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Pa. Employees Fired In Wake Of Abortion Scandal
Pennsylvania Gov. Tom Corbett has announced major changes to two state departments that he says will improve clinics where abortions are performed.
A grand jury report released last month detailed horrid conditions at a Philadelphia clinic, including the deaths of seven infants and at least two women. Corbett fired a half-dozen state employees who failed to investigate complaints against the clinic and its doctor.
The clinic, inside a weathered brick building in West Philadelphia, is closed now. The blinds that cover the windows are askew. The Women's Medical Society primarily served poor African-American women and immigrants who thought they were getting cheap abortions.
The grand jury report on the clinic and its operator, Dr. Kermit Gosnell, came out just when Corbett took office. It detailed filthy conditions: bloodstained furniture, dirty instruments and fetal remains scattered around the facility.
Gosnell is charged with eight counts of murder, including seven babies and one woman who died on the table. According to the report, he delivered babies alive, then severed their spines.
Corbett said Tuesday that the Philadelphia clinic continued to operate because state employees weren't doing their jobs. "This doesn't even rise to the level of government run amok," Corbett said. "It was government not running at all."
No one investigated numerous complaints made over a decade, and the conditions were not discovered until federal agents raided Gosnell's office about a year ago looking for illegal drug activity.
The governor said that's unacceptable.
"It's not enough to prosecute the wrongdoing," he said. "We have to change the culture. That starts here. It starts now."
New Guidelines For State Agencies
Corbett fired or accepted resignations from more than a half-dozen employees from two state departments responsible for overseeing clinics.
Laws already exist that should have prevented the deaths and horrible conditions, Corbett said. But he announced new guidelines because — according to the governor — agencies failed to act.
The guidelines include new communications protocols, which have been set up for agencies that monitor clinics. It will be easier for people to make complaints.
The facilities will be inspected once a year, and they'll get random visits on evenings and weekends. Registered nurses will now be doing inspections, and they'll post the results on the state's website.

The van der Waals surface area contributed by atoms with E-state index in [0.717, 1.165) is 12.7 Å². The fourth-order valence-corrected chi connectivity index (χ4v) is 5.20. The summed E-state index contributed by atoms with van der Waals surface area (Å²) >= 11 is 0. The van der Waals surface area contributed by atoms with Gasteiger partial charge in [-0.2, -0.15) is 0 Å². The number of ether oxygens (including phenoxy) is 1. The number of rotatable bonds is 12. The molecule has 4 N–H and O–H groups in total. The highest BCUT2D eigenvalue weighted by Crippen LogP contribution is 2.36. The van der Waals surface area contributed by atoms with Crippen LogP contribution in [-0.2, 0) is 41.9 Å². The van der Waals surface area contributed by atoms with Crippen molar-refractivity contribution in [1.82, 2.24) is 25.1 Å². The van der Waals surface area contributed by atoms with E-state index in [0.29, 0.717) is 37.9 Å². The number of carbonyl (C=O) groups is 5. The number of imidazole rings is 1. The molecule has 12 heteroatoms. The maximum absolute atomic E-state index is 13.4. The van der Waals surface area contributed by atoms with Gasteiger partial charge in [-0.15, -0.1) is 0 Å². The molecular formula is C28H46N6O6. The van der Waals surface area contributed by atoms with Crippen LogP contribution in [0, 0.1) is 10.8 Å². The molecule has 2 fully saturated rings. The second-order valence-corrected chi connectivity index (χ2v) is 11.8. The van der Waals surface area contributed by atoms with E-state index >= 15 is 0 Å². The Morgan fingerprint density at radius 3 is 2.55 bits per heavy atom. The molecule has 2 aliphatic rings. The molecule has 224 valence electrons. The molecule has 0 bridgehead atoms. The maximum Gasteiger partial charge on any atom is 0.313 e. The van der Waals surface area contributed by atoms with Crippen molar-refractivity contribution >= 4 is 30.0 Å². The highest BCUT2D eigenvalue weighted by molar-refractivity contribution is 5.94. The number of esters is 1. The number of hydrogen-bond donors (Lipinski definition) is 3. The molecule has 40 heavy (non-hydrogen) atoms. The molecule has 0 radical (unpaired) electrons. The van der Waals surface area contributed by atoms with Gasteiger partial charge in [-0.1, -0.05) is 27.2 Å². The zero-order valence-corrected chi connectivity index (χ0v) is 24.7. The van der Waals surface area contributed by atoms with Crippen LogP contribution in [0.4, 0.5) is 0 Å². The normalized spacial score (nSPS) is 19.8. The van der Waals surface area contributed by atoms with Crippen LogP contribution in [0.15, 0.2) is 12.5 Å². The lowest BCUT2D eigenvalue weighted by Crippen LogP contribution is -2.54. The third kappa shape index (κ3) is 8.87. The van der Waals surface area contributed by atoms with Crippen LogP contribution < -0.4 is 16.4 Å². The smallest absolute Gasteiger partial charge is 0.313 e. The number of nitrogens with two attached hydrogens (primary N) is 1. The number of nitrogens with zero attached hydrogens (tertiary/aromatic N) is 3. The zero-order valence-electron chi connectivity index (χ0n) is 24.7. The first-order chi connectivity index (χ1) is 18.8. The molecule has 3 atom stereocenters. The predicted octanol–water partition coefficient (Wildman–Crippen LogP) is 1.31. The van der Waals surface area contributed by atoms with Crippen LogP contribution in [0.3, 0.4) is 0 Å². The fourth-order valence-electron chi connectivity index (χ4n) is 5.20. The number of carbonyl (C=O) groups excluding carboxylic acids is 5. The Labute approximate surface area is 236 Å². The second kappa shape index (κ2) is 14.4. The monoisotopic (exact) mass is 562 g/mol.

Dr. Denise Wilcox, director of the Pennsylvania Pro-Life Federation's Southeast region, welcomes the changes.
"We're very enthusiastic about this new oversight of the abortion clinics in Pennsylvania," she says.
Wilcox contends that previous governors failed to enforce regulations because they supported abortion rights.
"This shouldn't be at the discretion of whether a governor is pro-life or not," Wilcox says. "It should be, 'This is the law of the state of Pennsylvania.' It should be enforced, and that's what we'd like to see."
There's disagreement about why the laws were not enforced. But those who support abortion rights say they should be. They say this case is not about abortion providers; it's about a demented doctor who didn't follow the law at all.
Abortion-rights activists say Planned Parenthood and the National Abortion Federation already inspect their clinics at least once a year. "They inspect themselves, so there's no resistance to that," says Carol Tracy, executive director of the Women's Law Project.
"The grand jury pointed that out, and the grand jury also suggested that the Commonwealth of Pennsylvania really look to the standards that are in place by Planned Parenthood and National Abortion Federation," Tracy says.
The Legislature has been holding hearings on proposals to increase clinic oversight, and more bills are expected.
Gosnell is scheduled to appear in court next month to answer the charges against him. Copyright 2011 National Public Radio. To see more, visit http://www.npr.org/.